The new rule, established by the U.S. Department of Health and Human Services in August, reinstates a previous policy allowing individuals to purchase short-term plans for up to three years. The Obama administration had previously changed federal rules to limit the duration of short-term plan periods to three months.
The plaintiffs claim short-term plans could disrupt the government-managed insurance market established under the Affordable Care Act (ACA). The lawsuit also claims patients with pre-existing conditions will have difficulty finding adequate coverage if the rule change can stand.
The suit was filed in the U.S. District Court for the District of Columbia by the Association for Community Affiliated Plans, the National Alliance on Mental Illness, Mental Health America, the American Psychiatric Association, AIDS United, the National Partnership for Women & Families, and Little Lobbyists.
Joel White, president of the Council for Affordable Health Coverage, says short-term plans provide an affordable health insurance option many people prefer.
“While short-term plans constitute major medical health insurance, it’s true they do not meet all of the Afford- able Care Act’s requirements,” White said. “For example, short-term plans are not subject to the law’s protections for preexisting conditions or its essential health benefits. That’s why they’re not a solution for everyone. But the Congressional Budget Office estimates some two million Americans will choose these plans, and they deserve that opportunity—especially amid the dwindling choices and high costs that plague many of today’s public [health insurance] exchanges.”
Short-term plans don’t erode Obamacare, as some opponents claim, White says.
“The Trump administration’s rule largely reverts back to the policy that had been in place for decades,” White said. “There is little evidence short-term plans are upending Obamacare. There is a lot of evidence that Obamacare is upending affordability, as premiums and deductibles rise. As short-term plans become a more affordable option, we need to make sure that selection doesn’t create a death spiral in the Obamacare markets.
“There ought to be a balance,” White said. “Unfortunately, much of the opposition to short-term plans does seem to be rooted in party politics, and that’s a shame. The Affordable Care Act faces many challenges, but expanding access to short-term plans will not be the law’s undoing.”
States Banning Plans
California is an example of a state that has decided to institute an outright ban on short-term plans. In late September, Gov. Jerry Brown signed a bill banning short-term plans in the Golden State.
Democratic legislators in California have been calling short-term insurance “junk plans” because the policies provide some relief from ACA’s comprehensive coverage demands. Sally Pipes, president of the Pacific Research Institute, says the California Democrats leading the effort don’t seem to care about those most burdened by the rapidly expanding cost of health care.
“These legislators ignore the fact that over two million Californians are insured through the individual market,” Pipes said. “In 2019, their premiums will jump nearly 9 percent. Health and Human Services Secretary Alex Azar said these plans are not for everyone, and these plans do not have to comply with all of the mandates under Obamacare, which makes them more affordable.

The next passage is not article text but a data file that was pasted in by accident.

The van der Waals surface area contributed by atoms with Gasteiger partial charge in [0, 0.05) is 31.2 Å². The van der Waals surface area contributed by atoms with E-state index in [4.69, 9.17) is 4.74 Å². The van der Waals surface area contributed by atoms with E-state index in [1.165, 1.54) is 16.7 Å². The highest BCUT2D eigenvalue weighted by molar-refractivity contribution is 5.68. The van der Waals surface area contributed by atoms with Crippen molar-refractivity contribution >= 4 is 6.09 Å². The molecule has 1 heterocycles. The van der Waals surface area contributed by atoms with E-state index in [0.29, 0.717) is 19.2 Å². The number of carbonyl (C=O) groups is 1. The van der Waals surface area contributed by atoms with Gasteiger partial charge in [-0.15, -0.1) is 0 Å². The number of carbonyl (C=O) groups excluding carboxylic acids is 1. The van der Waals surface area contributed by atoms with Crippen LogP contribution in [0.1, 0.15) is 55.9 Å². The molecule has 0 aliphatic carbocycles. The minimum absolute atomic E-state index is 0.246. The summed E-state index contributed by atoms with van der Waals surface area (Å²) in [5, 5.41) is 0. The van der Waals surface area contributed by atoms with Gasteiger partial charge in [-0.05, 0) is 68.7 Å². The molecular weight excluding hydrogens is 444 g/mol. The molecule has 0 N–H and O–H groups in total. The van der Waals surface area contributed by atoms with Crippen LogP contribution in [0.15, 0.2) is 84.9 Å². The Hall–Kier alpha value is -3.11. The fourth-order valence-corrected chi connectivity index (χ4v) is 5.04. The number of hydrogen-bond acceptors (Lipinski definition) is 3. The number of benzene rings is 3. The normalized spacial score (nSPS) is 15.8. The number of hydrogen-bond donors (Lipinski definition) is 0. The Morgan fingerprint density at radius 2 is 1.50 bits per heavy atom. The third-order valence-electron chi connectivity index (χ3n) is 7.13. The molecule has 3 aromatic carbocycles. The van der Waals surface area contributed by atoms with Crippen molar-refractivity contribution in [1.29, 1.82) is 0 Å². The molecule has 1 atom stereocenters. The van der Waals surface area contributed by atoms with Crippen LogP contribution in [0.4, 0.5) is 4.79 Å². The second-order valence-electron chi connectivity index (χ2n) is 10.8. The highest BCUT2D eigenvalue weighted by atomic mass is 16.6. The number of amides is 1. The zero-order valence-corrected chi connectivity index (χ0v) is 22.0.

“They are designed particularly to be a stopgap, offering protection for those in transition who might face a medical catastrophe,” Pipes said. “Many would go without coverage because of the high cost of premiums, and yet California’s leaders are responding by forbidding people to purchase more affordable coverage.”
Pipes says the California ban is part of a growing, partisan agenda to preserve what is left of Obamacare.
“California lawmakers have been influenced by the hysteria raised by many Democratic politicians in Congress and in several states who say short-term health plans are ‘junk plans,'” Pipes said. “They have taken steps to counteract the Trump administration’s new rule [because] they say it’s designed to ‘sabotage’ Obamacare’s exchanges.”
Right to Choose
People have the right to make their own health care decisions, including buying less-expensive insurance, if they want to, White says.
“There are few things more personal than the kind of health insurance you choose for yourself and your family,” White said. “Too many Americans lack real freedom in this sphere. In 2016, the Obama administration effectively took away a viable health insurance option—short-term medical plans— by limiting their duration to 90 days instead of the previous standard of one year. The administration’s decree added insult to injury for consumers who were already facing a dearth of real, affordable options on their health insurance exchanges.
“The Trump administration’s rule earlier this year will restore greater freedom in consumers’ health care decisions by permitting the renewal of short-term plans for up to 36 months,” White said. “For some consumers, these plans are 50–80 percent cheaper than Obamacare plans in their state. Just imagine what that savings could mean to a middle-class family’s pocketbook and to their economic freedom.”